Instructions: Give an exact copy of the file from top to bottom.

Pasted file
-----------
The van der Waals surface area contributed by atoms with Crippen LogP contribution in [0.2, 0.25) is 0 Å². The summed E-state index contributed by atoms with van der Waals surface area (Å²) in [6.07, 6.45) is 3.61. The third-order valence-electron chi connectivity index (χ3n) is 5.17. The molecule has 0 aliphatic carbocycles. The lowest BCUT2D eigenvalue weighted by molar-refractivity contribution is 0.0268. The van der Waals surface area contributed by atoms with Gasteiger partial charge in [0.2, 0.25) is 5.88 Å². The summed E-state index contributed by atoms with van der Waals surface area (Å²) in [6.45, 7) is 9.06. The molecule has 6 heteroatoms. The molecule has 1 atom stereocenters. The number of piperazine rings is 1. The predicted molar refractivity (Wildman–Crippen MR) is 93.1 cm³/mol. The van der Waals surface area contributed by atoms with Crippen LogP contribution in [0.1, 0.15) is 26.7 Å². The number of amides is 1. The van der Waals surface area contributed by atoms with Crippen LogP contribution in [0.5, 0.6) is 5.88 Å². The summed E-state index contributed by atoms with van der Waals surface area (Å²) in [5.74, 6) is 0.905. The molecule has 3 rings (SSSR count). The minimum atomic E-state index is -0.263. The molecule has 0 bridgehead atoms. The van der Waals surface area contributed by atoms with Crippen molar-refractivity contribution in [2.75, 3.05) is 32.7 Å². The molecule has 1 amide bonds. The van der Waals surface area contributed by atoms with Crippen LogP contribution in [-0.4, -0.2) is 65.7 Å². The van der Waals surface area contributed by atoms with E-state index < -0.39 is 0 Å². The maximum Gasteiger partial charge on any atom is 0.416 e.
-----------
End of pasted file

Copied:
The van der Waals surface area contributed by atoms with Crippen LogP contribution in [0.2, 0.25) is 0 Å². The summed E-state index contributed by atoms with van der Waals surface area (Å²) in [6.07, 6.45) is 3.61. The third-order valence-electron chi connectivity index (χ3n) is 5.17. The molecule has 0 aliphatic carbocycles. The lowest BCUT2D eigenvalue weighted by molar-refractivity contribution is 0.0268. The van der Waals surface area contributed by atoms with Gasteiger partial charge in [0.2, 0.25) is 5.88 Å². The summed E-state index contributed by atoms with van der Waals surface area (Å²) in [6.45, 7) is 9.06. The molecule has 6 heteroatoms. The molecule has 1 atom stereocenters. The number of piperazine rings is 1. The predicted molar refractivity (Wildman–Crippen MR) is 93.1 cm³/mol. The van der Waals surface area contributed by atoms with Crippen LogP contribution in [0.1, 0.15) is 26.7 Å². The number of amides is 1. The van der Waals surface area contributed by atoms with Crippen LogP contribution in [0.5, 0.6) is 5.88 Å². The summed E-state index contributed by atoms with van der Waals surface area (Å²) in [5.74, 6) is 0.905. The molecule has 3 rings (SSSR count). The minimum atomic E-state index is -0.263. The molecule has 0 bridgehead atoms. The van der Waals surface area contributed by atoms with Crippen molar-refractivity contribution in [2.75, 3.05) is 32.7 Å². The molecule has 1 amide bonds. The van der Waals surface area contributed by atoms with Crippen LogP contribution in [-0.4, -0.2) is 65.7 Å². The van der Waals surface area contributed by atoms with E-state index < -0.39 is 0 Å². The maximum Gasteiger partial charge on any atom is 0.416 e.